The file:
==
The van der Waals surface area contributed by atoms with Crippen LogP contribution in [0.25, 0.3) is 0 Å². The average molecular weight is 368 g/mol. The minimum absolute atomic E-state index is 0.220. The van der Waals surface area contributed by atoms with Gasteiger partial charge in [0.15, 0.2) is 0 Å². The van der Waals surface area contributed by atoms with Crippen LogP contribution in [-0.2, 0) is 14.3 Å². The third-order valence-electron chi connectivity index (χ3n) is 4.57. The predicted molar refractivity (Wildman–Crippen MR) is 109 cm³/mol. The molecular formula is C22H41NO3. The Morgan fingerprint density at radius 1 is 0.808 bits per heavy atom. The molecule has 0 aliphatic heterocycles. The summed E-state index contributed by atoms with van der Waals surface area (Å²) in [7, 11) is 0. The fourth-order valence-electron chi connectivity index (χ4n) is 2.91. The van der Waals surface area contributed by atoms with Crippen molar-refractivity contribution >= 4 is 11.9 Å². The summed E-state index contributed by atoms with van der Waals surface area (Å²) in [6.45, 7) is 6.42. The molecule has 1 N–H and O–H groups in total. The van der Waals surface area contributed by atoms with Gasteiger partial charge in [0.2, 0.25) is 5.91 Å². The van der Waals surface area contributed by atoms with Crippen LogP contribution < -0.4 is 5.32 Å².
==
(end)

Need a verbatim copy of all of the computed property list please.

The van der Waals surface area contributed by atoms with Crippen LogP contribution in [0.25, 0.3) is 0 Å². The average molecular weight is 368 g/mol. The minimum absolute atomic E-state index is 0.220. The van der Waals surface area contributed by atoms with Gasteiger partial charge in [0.15, 0.2) is 0 Å². The van der Waals surface area contributed by atoms with Crippen LogP contribution in [-0.2, 0) is 14.3 Å². The third-order valence-electron chi connectivity index (χ3n) is 4.57. The predicted molar refractivity (Wildman–Crippen MR) is 109 cm³/mol. The molecular formula is C22H41NO3. The Morgan fingerprint density at radius 1 is 0.808 bits per heavy atom. The molecule has 0 aliphatic heterocycles. The summed E-state index contributed by atoms with van der Waals surface area (Å²) in [7, 11) is 0. The fourth-order valence-electron chi connectivity index (χ4n) is 2.91. The van der Waals surface area contributed by atoms with Crippen molar-refractivity contribution >= 4 is 11.9 Å². The summed E-state index contributed by atoms with van der Waals surface area (Å²) in [6.45, 7) is 6.42. The molecule has 1 N–H and O–H groups in total. The van der Waals surface area contributed by atoms with Gasteiger partial charge in [0.2, 0.25) is 5.91 Å². The van der Waals surface area contributed by atoms with Crippen LogP contribution < -0.4 is 5.32 Å².